Normal variations in the fabrication process also result in slightly different nominal resistance values for the piezoresistors R1-R4, thereby causing an offset of the output voltage from the piezoresistive bridge network. As previously mentioned, to provide the ability to trim the zero- pressure offset voltage, one of the piezoresistors R1-R4 is deliberately fabricated to have a slightly greater nominal resistance than the others. In the illustrated embodiment, this piezoresistor is R3. The piezoresistor R4 is in series with a thin film resistance of the trim network 61. The resistances of the thin film may be selectively inserted so as to cause the series value of R4 and the trim network 61 to approach the value of R3.

The effective resistance of the trim network 61 is adjusted by opening fusible links 89 with either a pulse of current or a laser. The network 61 forms a resistive ladder configuration (see FIG. 11) wherein the links 89 shunt resistive elements rn. As links 89 are selectively opened, the resistance of the trim network 61 increases.

The trim network 61 is fabricated from an aluminum alloy containing one percent silicon. This material is commonly used in IC technology for electrical pads and connecting tracks, and is characterized by a TCR of approximately that calculated by Equation (2). In this regard, the TCR of the thin film network 61 matches that of the piezoresistors R^-R4 and consequently the thin film network does not contribute significantly to thermally induced offset errors.

Other design and fabrication considerations for the sensor assembly 11 are well known in the art. For example, because the piezoresistors χ-R4 are fabricated in close proximity to one another, their resistances track each other well. Because the sensor assembly 11 operates in an environment of a limited temperature range (i.e., 15 to 45βC), junction leakage current is not a problem. Also, thermally-induced stress at the junctions between silicon of the wafer 67 and the silicon dioxide of the piezoresistors Rι-R4 is minimized by keeping the silicon dioxide layer thin.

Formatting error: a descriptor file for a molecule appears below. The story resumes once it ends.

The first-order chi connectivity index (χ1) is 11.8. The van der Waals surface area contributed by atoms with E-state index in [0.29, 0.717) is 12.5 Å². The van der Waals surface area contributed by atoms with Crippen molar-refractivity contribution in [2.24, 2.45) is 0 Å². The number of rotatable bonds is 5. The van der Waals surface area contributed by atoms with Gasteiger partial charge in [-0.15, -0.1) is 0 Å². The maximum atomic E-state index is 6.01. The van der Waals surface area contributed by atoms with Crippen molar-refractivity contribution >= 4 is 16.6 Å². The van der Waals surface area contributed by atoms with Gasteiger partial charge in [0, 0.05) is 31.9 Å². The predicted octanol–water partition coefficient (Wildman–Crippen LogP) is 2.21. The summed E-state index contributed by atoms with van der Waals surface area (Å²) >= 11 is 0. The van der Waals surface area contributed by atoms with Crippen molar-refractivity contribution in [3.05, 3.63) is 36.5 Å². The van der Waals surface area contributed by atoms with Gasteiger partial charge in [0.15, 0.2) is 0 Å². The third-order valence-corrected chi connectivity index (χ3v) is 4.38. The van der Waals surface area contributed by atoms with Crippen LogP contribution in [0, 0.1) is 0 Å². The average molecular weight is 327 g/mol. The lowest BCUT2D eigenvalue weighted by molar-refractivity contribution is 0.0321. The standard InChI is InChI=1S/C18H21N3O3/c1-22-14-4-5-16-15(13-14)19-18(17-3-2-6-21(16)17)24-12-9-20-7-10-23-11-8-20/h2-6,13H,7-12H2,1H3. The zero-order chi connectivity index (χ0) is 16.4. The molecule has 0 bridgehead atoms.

An alternative embodiment of the invention is illustrated ih FIG. 12 wherein each of two bonded dies 91 and 93 serves both a device and a backing function. In this case, a single assembly 95 contains two diaphragms 97 and their associated V-grooves 99. Diaphragm 97 of one die 91 defines a first sensor and a second diaphragm 97 of die 93 defines a second sensor on the opposite surface of the assembly 95. Such an arrangement would be useful in fabrication of a special purpose catheter designed to measure pressure gradients along a vessel length, such as across a stenosis or valve. Such an assembly could be located in one lumen of a double lumen catheter, with one sensor facing directly into the vessel lumen through a suitable opening of the outer catheter wall and the other sensor facing the second catheter lumen through an opening in the center wall. This second sensor measures pressure as transmitted through the fluid column existing between the tip of the catheter and the site of placement of the sensor within the catheter. The pressure gradient existing between the tip of the catheter and the location of the sensor assembly is recorded as the difference between the outputs of the two sensors.